Nothing could be more fundamental to your health than the quality of the air you breathe. In Canada, air pollution and aeroallergens have significant implications for health. Health impacts include lung disease, heart disease and lung cancer.
It is now well-established by researchers that climate change could result in a deterioration of several aspects of air quality, including:
Who is at risk?
Air quality is most likely to cause health problems in vulnerable groups, such as:
Ground-level ozone, a major component of smog, is created when gases in the environment react in the presence of heat and sunlight.
Researchers predict that, because ground-level ozone and weather are so closely linked, climate change will cause higher average ozone concentrations, more frequent peak ozone periods and longer summers which can increase summer ozone periods.Health effects
Short-term exposure to ground-level ozone, over hours, days or weeks, can result in:
Long-term exposure to ground-level ozone, over years or decades, can cause death from breathing problems.
Particulate matter is a mixture of tiny particles of different sizes which enter the air from a variety of natural and man-made sources, including dust, fires, vehicles and industry. The impact of climate change on particulate matter is less well understood than ozone. It is known that rain can reduce particulate matter from the air. As precipitation patterns are harder to predict there is uncertainty on how climate change will impact particulate matter in Canada and therefore more research is needed. However, research has shown that climate change could increase frequency and intensity of forest fires, which would result in an increase in particulate matter.
Short-term exposure to particulate matter can result in:
Long-term exposure to particulate matter can result in:
Extreme heat can impact health by causing, for example, heat stroke, but when heat is combined with air pollution, the negative health effects are compounded:
Aeroallergens are pollen and spores in the air that cause allergic responses.
Research suggests that climate change will increase allergens in the air and related allergic diseases as warmer weather and milder winters can result in increased pollen production in plants. More frequent thunderstorms may also put more pollen into the air. Furthermore, higher carbon dioxide levels, due to climate change, can increase plant growth and pollen production.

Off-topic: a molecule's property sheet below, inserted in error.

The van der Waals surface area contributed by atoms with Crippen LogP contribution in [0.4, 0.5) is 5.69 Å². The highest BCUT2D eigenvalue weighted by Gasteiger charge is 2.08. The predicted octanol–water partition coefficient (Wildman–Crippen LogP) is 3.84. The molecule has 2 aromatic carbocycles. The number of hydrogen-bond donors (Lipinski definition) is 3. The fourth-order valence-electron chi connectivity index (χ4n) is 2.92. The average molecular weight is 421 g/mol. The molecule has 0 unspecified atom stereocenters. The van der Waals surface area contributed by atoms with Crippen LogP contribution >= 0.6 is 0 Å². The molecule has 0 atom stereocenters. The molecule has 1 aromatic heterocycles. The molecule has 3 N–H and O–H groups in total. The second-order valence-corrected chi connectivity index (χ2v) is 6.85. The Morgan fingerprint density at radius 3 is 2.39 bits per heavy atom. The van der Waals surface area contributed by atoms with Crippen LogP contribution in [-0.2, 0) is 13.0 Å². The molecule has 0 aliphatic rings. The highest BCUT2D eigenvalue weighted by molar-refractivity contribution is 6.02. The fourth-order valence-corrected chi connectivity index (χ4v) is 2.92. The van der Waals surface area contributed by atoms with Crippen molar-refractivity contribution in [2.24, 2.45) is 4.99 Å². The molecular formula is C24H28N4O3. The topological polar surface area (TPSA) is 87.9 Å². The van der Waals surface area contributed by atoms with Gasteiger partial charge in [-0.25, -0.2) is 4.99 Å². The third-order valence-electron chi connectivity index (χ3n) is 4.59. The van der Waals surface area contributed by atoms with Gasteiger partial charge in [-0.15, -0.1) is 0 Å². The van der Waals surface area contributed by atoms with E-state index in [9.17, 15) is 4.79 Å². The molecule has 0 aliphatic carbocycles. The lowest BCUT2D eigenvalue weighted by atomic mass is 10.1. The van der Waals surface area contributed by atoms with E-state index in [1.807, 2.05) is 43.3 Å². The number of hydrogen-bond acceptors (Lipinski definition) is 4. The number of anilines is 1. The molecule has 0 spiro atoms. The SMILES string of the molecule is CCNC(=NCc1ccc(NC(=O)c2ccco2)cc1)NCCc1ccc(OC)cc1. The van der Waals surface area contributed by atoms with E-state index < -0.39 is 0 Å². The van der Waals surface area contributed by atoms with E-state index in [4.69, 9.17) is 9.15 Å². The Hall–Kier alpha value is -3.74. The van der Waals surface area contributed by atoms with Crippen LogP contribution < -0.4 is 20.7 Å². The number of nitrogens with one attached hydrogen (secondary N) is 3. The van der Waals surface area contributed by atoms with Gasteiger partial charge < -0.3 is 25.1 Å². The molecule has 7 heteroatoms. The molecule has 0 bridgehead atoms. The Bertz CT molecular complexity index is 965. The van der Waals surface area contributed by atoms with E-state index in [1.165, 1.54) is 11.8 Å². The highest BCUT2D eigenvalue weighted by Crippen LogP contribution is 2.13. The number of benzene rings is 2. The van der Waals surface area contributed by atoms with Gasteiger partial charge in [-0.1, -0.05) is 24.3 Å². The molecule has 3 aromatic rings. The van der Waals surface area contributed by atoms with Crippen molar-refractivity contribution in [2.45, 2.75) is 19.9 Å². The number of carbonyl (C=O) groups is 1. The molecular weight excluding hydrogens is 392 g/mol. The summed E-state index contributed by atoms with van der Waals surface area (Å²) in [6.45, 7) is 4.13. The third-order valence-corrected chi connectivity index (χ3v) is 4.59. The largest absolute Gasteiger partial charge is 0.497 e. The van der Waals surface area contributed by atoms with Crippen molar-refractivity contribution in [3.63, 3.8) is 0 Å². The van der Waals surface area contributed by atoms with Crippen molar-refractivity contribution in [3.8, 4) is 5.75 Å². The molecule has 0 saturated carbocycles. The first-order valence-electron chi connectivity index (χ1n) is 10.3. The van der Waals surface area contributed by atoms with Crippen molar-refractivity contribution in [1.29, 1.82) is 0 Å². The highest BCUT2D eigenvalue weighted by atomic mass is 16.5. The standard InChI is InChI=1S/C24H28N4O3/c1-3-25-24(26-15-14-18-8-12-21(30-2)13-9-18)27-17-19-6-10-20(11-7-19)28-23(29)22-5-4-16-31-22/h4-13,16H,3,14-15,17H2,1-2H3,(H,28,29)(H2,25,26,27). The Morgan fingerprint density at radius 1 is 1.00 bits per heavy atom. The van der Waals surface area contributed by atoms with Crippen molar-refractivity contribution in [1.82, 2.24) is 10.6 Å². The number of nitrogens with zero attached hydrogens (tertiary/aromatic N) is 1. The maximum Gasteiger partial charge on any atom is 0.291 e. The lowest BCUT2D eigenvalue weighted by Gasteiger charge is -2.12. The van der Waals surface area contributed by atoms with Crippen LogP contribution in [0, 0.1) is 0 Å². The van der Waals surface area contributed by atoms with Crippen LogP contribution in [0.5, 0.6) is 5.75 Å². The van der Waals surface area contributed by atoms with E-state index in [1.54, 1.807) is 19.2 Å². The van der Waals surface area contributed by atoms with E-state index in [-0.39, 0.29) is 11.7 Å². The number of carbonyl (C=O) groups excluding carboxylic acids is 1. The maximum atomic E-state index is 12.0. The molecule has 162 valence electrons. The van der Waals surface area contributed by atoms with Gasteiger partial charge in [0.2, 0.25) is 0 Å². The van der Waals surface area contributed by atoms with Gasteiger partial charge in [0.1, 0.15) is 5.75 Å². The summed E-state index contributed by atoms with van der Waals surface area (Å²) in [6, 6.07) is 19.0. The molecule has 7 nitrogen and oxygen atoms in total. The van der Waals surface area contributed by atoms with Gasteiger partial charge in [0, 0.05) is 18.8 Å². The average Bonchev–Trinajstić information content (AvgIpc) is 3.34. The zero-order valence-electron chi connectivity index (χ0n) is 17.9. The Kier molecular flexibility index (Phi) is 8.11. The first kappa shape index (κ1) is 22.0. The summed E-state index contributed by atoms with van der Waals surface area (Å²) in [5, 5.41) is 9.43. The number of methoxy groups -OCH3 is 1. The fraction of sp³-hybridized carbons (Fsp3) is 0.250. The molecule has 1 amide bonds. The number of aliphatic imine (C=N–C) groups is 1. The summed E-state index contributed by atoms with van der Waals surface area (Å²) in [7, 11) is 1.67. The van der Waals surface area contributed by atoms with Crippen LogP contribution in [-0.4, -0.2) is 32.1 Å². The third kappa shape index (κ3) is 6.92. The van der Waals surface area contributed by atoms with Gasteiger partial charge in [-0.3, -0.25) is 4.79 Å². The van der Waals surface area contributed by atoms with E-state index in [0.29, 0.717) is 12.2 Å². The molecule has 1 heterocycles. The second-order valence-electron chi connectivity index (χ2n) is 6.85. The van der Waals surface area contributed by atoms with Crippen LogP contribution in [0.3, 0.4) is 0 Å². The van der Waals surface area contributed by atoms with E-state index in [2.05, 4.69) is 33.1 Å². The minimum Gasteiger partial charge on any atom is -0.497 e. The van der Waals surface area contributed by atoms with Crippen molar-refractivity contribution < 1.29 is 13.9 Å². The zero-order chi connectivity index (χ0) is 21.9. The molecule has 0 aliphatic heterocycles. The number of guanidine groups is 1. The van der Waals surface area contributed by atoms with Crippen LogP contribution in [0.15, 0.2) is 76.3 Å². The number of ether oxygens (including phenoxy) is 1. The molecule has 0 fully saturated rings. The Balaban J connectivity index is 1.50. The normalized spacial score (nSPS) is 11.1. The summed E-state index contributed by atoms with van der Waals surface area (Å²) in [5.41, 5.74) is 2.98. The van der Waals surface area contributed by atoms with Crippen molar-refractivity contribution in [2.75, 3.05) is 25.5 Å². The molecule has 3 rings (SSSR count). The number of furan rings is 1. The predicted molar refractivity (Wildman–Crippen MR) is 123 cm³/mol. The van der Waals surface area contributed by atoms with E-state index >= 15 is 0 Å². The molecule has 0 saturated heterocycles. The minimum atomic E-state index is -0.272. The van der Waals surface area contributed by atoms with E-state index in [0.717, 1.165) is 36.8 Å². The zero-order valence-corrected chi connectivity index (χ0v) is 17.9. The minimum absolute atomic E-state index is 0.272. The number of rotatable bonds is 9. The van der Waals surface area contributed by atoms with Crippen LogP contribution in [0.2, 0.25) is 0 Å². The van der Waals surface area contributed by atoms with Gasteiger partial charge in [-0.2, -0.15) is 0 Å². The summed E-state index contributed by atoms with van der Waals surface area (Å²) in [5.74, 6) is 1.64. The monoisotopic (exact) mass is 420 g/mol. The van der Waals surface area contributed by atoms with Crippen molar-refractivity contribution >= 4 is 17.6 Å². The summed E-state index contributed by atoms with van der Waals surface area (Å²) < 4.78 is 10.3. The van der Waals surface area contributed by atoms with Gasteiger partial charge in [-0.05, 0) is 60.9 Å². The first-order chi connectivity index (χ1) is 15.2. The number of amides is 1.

A longer pollen season could mean:
For example, in Canada, the ragweed pollen season is now about one month longer because of warming temperatures.
Aeroallergens cause allergic responses—most often allergic rhinitis (e.g. hay fever), asthma and eczema. Exposure to higher concentrations of aeroallergens may cause more severe allergies. In Canada nearly 50% of children suffer from hay fever and over 20% have been diagnosed with asthma.
As people spend approximately 90% of their time indoors, the quality of the indoor environment is an important consideration for health. Indoor environments can be contaminated by chemical and organic pollutants that migrate from outdoors or that result from gas stoves and other indoor sources, such as building materials, pets, radon, and environmental tobacco smoke.
With climate change, any changes in the outdoor levels of pollutants or allergens could affect indoor levels. Extreme weather conditions associated with climate change may lead to risks of infiltration of water into indoor spaces (flooding) and associated growth of mold or bacteria.
Flooding may cause building materials to breakdown and lead to off-gassing of chemicals.
In addition, any measures implemented in buildings or homes to reduce energy use in buildings, such as lowering ventilation rates may cause higher exposures to pollutants emitted from indoor sources.
There is a need to be aware of the potential health risks related to climate change and the indoor environment, especially for vulnerable populations such as children, elderly and those with compromised immune systems.
For more information about how to reduce levels of indoor contaminants please visit the Health Canada Indoor Air Quality website.
You can lower your exposure to air pollution when you:
You can monitor outdoor air quality